by Mary Oliver

Wage peace with your breath.
Breathe in firemen and rubble,
breathe out whole buildings
and flocks of redwing blackbirds.

Breathe in terrorists
and breathe out sleeping children
and freshly mown fields.

Breathe in confusion and breathe out maple trees.
Breathe in the fallen
and breathe out lifelong friendships intact.

Wage peace with your listening:
hearing sirens, pray loud.

Remember your tools:
flower seeds, clothes pins, clean rivers.

Make soup.
Play music,
learn the word for thank you in three languages.

Learn to knit,
and make a hat.

Think of chaos as dancing raspberries,
imagine grief as the outbreath of beauty
or the gesture of fish.
Swim for the other side.

Wage peace.
Never has the world seemed so fresh and precious.
Have a cup of tea and rejoice.

Act as if the armistice has already arrived.
Don’t wait another minute.

another voice

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“You too can be carved anew by the details of your devotion.”

~ Mary Oliver

Praying

It doesn’t have to be
the blue iris, it could be
weeds in a vacant lot, or a few
small stones; just
pay attention, then patch

a few words together and don’t try
to make them elaborate, this isn’t
a contest but the doorway

into thanks, and a silence in which
another voice may speak.

~ Mary Oliver

blessed earth

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Beans Green and Yellow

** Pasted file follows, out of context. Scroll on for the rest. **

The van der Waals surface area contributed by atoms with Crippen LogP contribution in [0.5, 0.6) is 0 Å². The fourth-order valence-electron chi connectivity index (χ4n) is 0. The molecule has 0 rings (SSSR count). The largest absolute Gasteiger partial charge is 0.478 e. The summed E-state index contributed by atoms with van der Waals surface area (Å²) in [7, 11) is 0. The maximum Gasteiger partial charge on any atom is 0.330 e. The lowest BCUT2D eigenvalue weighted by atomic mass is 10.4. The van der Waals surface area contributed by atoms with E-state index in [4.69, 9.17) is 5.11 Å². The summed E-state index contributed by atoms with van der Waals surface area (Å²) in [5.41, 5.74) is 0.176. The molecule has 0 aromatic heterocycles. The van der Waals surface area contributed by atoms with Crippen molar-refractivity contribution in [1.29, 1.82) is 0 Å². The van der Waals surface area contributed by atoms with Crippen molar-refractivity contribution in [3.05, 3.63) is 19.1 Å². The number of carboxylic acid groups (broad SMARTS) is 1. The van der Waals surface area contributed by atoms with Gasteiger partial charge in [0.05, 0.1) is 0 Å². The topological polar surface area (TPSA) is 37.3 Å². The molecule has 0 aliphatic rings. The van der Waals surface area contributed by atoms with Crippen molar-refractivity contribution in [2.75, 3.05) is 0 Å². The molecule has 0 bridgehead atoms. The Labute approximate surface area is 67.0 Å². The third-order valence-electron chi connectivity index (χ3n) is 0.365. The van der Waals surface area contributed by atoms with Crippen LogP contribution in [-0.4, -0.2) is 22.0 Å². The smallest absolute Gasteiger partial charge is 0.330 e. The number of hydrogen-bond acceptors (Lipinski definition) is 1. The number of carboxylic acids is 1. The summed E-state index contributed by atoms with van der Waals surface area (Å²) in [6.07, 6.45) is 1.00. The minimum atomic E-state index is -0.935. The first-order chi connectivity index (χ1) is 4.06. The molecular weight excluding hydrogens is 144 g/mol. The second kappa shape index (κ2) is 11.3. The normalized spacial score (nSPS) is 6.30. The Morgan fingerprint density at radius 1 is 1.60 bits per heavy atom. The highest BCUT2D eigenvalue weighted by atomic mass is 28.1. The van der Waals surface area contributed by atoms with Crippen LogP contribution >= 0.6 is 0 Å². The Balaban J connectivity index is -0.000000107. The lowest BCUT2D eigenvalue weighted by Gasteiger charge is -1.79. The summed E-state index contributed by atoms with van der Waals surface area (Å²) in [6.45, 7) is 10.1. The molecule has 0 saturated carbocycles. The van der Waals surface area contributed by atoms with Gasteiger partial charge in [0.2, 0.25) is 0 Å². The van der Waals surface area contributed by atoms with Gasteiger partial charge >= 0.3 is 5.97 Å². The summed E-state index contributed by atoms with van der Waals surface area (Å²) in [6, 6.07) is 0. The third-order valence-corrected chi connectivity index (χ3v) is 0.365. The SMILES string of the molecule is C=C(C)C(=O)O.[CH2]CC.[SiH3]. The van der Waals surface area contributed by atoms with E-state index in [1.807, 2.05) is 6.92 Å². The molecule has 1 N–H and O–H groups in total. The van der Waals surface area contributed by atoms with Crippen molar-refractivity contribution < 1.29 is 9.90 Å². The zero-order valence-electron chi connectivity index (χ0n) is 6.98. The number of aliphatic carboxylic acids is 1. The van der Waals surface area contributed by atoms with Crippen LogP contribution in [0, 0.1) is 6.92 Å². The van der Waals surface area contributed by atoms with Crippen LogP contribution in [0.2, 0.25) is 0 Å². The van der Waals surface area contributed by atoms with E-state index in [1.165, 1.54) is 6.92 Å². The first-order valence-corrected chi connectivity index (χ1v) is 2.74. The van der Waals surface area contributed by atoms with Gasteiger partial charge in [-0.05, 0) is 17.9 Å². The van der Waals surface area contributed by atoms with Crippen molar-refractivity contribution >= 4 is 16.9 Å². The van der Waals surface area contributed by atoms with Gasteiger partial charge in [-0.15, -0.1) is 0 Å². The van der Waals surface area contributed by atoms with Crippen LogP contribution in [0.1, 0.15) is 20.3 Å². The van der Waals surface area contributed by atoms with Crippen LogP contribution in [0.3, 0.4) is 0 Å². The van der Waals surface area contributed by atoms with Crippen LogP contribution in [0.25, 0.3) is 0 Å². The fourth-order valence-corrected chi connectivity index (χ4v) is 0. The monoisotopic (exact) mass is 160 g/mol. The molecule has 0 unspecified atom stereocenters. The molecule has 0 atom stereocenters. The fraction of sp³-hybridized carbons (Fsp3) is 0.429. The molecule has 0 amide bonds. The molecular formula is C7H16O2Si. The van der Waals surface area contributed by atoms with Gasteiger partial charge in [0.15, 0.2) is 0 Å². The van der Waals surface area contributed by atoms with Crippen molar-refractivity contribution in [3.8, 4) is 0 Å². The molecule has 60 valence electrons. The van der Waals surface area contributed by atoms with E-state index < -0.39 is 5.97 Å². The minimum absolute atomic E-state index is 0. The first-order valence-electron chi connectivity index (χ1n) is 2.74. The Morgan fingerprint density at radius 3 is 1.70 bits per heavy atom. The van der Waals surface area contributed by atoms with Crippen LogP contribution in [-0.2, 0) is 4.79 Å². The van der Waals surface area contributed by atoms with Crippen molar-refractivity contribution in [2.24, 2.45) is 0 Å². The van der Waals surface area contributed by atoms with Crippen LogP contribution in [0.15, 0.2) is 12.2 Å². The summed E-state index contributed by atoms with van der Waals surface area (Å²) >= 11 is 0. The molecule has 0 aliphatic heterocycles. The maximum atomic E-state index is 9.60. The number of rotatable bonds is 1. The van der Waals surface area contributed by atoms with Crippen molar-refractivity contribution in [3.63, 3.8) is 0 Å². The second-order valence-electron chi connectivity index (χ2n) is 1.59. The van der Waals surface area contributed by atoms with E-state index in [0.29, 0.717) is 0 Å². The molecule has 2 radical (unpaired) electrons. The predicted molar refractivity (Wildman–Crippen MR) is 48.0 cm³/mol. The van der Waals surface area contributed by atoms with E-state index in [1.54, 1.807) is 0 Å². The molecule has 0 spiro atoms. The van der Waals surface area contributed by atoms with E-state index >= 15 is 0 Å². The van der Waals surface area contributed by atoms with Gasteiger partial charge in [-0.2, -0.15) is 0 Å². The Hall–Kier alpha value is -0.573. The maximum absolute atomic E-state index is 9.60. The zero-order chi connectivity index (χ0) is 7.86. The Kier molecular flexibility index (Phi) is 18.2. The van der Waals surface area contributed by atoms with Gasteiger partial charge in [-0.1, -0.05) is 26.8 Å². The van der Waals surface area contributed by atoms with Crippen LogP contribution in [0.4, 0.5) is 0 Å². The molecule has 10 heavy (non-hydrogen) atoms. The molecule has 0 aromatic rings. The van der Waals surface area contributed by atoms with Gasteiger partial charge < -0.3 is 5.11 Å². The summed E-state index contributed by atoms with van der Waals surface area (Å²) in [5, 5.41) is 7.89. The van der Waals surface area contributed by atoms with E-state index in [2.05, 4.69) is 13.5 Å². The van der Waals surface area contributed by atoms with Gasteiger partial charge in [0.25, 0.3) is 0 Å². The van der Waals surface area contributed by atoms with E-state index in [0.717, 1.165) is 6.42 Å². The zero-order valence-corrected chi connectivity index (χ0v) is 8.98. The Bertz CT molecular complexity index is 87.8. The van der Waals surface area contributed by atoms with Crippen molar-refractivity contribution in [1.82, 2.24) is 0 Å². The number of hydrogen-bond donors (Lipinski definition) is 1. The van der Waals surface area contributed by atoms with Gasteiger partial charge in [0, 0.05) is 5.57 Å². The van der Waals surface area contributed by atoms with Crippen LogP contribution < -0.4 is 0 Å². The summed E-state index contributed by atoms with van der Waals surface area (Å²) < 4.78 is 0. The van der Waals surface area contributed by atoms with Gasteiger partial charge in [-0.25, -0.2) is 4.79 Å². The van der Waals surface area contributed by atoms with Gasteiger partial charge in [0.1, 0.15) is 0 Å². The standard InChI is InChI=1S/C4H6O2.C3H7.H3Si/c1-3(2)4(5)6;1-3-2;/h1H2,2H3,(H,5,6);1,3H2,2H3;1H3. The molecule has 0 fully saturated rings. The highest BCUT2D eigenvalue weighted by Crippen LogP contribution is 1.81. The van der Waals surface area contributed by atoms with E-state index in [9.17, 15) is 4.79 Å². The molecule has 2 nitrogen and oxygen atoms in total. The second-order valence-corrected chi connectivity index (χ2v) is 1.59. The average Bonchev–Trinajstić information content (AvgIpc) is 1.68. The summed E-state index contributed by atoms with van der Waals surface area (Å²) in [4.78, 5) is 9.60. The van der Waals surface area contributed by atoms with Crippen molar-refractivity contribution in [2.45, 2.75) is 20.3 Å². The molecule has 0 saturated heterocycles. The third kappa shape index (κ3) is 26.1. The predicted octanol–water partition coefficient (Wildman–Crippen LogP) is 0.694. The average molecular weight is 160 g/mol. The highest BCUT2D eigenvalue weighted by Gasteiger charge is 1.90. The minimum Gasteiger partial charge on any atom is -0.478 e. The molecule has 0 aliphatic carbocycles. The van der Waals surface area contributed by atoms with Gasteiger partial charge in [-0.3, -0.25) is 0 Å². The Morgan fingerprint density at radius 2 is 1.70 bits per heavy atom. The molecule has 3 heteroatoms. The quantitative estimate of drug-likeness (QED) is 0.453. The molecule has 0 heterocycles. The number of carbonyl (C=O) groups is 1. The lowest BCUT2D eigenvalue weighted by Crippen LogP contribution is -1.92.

By Mary Oliver

In fall it is mushrooms
gathered from dampness
under the pines:
in spring I have known
the taste of the lamb
full of milk and spring grass;
today it is beans green and yellow
and lettuce and basil from my friends’ garden-
how calmly, as though it were an ordinary thing,
we eat the blessed earth.

happy to be

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LOVE altar

This World
By Mary Oliver

I would like to write a poem about the world that has in it
nothing fancy.
But it seems impossible.
Whatever the subject, the morning sun
glimmers it.
The tulip feels the heat and flaps its petals open and becomes a star.
The ants bore into the peony bud and there is a dark
pinprick well of sweetness.
As for the stones on the beach, forget it.
Each one could be set in gold.
So I tried with my eyes shut, but of course the birds
were singing.
And the aspen trees were shaking the sweetest music
out of their leaves.
And that was followed by, guess what, a momentous and
beautiful silence
as comes to all of us, in little earfuls, if we’re not too
hurried to hear it.
As for spiders, how the dew hangs in their webs
even if they say nothing, or seem to say nothing.
So fancy is the world, who knows, maybe they sing.
So fancy is the world, who knows, maybe the stars sing too,
and the ants, and the peonies, and the warm stones,
so happy to be where they are, on the beach, instead of being
locked up in gold.

splashed stone

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At the River Clarion
by Mary Oliver

I don’t know who God is exactly.
But I’ll tell you this.
I was sitting in the river named Clarion, on a water splashed stone
and all afternoon I listened to the voices of the river talking.
Whenever the water struck a stone it had something to say,
and the water itself, and even the mosses trailing under the water.
And slowly, very slowly, it became clear to me what they were saying.